CHICAGO (Reuters) – For investors who piled into bond funds this year, the past week has been an abject lesson of how to get bruised in short order.
An uptick in yields smacked bond prices, which move inversely to yields. Funds investing in high-yield and long-maturity issues got hit the worst. Yields on 10-year Treasury Notes hit a peak of 2.23 percent, the highest since April of last year, before dropping to 2.16 percent on Wednesday.
The pre-June bond swoon is a harbinger of things to come. The U.S. economy is heating up after years of decline, which will trigger greater demand for credit and lower bond prices.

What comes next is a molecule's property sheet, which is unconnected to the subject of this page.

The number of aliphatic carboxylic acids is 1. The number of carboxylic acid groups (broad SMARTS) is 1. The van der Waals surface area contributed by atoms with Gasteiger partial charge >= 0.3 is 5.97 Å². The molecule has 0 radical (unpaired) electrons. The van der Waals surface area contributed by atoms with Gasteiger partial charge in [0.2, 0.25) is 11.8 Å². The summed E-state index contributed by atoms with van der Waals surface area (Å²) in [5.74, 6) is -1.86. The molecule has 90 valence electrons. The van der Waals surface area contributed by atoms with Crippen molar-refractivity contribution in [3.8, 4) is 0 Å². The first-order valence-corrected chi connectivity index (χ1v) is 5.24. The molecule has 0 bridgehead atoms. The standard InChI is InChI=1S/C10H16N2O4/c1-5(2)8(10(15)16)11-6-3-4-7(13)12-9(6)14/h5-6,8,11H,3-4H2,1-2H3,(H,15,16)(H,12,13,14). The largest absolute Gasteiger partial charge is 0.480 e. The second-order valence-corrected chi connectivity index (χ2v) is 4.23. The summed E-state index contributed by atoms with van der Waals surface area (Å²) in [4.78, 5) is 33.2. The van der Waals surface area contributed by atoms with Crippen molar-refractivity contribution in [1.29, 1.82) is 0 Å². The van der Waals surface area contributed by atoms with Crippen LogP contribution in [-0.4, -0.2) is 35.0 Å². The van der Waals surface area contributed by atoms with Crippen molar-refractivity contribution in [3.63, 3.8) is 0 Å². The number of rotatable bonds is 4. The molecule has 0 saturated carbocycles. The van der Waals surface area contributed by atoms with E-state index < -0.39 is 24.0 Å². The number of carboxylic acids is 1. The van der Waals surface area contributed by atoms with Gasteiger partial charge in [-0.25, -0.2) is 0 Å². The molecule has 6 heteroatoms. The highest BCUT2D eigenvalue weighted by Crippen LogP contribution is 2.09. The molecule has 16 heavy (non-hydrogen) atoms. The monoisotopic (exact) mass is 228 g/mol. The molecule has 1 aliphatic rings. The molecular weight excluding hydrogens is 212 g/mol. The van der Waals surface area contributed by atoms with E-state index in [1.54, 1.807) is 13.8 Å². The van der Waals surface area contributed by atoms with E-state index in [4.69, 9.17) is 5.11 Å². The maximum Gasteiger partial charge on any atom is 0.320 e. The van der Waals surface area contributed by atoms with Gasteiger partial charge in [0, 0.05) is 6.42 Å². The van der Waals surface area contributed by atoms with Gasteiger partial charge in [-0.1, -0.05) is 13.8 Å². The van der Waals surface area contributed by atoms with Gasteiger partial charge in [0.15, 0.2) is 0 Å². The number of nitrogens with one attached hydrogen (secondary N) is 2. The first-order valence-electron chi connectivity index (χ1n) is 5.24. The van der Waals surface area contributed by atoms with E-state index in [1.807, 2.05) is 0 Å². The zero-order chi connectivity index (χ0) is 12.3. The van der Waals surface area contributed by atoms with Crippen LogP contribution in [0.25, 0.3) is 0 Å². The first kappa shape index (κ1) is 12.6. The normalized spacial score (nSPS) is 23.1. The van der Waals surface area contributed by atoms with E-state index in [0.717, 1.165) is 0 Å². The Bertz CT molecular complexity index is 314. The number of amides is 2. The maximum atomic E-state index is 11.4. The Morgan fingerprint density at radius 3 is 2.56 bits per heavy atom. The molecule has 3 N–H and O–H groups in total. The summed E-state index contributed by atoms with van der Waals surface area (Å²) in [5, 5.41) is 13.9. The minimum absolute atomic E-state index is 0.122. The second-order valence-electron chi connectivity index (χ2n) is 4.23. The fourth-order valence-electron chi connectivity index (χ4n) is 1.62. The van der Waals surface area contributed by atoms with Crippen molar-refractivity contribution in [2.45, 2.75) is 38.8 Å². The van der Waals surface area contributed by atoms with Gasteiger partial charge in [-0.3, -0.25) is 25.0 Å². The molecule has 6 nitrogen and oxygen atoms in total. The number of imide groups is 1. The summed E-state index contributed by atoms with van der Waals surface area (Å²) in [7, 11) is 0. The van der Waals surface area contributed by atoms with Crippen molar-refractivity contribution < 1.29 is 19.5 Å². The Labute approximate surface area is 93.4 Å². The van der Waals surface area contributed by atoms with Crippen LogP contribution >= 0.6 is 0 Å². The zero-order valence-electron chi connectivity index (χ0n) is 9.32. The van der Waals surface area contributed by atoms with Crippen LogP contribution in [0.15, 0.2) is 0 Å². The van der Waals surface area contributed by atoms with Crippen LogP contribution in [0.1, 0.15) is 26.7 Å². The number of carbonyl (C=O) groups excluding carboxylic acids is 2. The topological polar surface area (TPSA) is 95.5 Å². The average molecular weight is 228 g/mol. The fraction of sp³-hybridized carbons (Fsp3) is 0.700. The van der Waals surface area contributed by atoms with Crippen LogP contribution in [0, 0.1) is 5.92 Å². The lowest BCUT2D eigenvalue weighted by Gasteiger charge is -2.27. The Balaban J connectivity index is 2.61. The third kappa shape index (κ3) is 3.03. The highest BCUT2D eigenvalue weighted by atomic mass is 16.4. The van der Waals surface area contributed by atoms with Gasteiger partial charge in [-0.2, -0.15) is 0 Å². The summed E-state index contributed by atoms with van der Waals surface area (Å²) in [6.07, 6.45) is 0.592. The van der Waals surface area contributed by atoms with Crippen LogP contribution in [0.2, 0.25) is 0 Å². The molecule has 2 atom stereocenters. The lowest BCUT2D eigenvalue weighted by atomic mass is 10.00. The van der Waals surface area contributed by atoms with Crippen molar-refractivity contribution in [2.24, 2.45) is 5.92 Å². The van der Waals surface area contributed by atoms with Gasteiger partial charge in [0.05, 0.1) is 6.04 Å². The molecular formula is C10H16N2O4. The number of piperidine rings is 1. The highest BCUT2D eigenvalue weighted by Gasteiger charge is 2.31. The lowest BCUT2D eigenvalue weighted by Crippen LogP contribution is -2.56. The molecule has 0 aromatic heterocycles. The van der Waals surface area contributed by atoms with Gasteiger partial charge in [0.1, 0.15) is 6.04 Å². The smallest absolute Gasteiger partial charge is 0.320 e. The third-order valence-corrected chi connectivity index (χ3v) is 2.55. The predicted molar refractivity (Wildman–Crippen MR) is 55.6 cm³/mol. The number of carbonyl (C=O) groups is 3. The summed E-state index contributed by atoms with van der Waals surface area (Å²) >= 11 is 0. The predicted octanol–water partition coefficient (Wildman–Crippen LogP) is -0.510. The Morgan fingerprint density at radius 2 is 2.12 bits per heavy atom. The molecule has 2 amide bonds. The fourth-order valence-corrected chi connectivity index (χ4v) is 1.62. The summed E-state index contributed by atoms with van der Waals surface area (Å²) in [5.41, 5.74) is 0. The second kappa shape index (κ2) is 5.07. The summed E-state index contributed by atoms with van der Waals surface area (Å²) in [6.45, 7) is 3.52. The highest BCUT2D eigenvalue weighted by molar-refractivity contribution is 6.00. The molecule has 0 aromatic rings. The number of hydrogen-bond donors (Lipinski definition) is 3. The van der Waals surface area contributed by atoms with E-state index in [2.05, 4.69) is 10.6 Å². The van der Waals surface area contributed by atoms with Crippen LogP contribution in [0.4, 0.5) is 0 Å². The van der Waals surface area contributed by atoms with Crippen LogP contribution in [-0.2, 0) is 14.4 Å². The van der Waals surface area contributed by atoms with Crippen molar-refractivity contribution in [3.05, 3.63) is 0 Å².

The good news? There are a bevy of alternative vehicles to help you hedge bond price surges.
But first, some things to consider: Bond yields have largely been watered down by the Federal Reserve’s bond-buying program in an effort to grow employment and the economy since the 2008 market and credit meltdown. The U.S. economy grew 1.7 percent in 2011 and 2.2 percent last year.